This year the Time after Epiphany is a full eight Sundays.

The Sunday following January 6, The Epiphany, is the Baptism of Our Lord. Following Baptism of Our Lord, seven more Sundays, including the Transfiguration of Our Lord, provides ample time to explore themes of baptismal living and the many ways God becomes manifest in our daily lives.

What does this new reality of knowing that the living God is in our midst mean for our lives, the world, and those in need – al the things we pray for each Sunday? The stories we hear during this time are anything but normal. Jesus inaugurates his public ministry using the revolutionary language of Isaiah: “The Spirit of the Lord is upon me, because he has anointed me to bring good news to the poor. He has set me to proclaim release to the captive and recovery of sight to the blind, to let the oppressed go free, to proclaim the year of the Lord’s favor.” St. Luke 4.18-19.

How do we unite our prayer with Jesus’ own stated mission? This would be a good time to lift up Town and Country ministries and organizations working for justice. Can we name specific Upper Bucks community partners, and bless God for their work? Our intercessory prayers are crafted around the counter-cultural Beatitudes, which are proclaimed during this Epiphany season. St. Luke 6.17-26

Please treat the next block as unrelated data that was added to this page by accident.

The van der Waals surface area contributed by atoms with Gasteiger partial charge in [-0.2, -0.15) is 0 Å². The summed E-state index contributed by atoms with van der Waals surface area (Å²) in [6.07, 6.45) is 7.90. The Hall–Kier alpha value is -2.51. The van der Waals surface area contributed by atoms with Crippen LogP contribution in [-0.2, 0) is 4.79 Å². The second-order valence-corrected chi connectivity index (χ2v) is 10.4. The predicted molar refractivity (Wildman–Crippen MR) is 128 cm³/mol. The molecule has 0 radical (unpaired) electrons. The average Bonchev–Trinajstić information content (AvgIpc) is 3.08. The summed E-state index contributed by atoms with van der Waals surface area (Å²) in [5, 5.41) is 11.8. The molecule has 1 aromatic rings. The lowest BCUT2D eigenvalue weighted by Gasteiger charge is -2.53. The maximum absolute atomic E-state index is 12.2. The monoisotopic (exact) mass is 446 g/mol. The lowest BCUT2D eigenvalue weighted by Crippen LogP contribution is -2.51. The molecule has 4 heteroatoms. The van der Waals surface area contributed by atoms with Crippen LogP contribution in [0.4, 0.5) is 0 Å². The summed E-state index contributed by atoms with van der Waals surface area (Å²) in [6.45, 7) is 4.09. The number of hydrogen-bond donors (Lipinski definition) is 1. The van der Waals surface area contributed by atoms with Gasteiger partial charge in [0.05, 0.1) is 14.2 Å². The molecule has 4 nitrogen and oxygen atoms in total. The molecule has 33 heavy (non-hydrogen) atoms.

Sunday, 6 February St. Luke 5.1-11 Epiphany V
Jesus’ teaching of God’s word has begun to draw great crowds. For Simon, James, and John, his teaching inspires hospitality, then obedience, and then risk. After Jesus’ creative power is revealed, fear and amazement lead these three fishermen to leave everything behind to become apostles.

Sunday, 13 February St. Luke 6.17-26 Epiphany VI

After choosing his twelve apostles, Jesus teaches a crowd of followers about the nature and demands of discipleship. He begins his great “Weals and Woes” sermon with surprising statements about who is truly blessed in the eyes of God.

Sunday, 20 February St. Luke 6.27-38 Epiphany VII
Jesus continues to address a crowd of his disciples. He invites his followers to shower radical love, blessing,forgiveness, g enerosity, and trust – even on enemies and outsiders. Living in harmony with God’s intent brings the reward of overflowing blessing.

Sunday, 27 February St. Luke 9.28-36 [37-43] The Transfiguration of Our Lord

The conversation about Jesus’ suffering and death is enclosed in a dazzling foreshadowing of the resurrection. God affirms Jesus’ identity, the disciples are stunned speechless, and Jesus resumes his mission with a demonstration of his power over evil.

The Epiphany is now closed. Witnesses to the glory of God reflect that glory in the world. It was true of Moses. It was doubtless true for Peter, James, and John. We pray that it will be true of all of us who see God’s glory in the Word and in the Supper, and who are now being “transformed into the same image” by God’s Spirit.

Pastor Genszler

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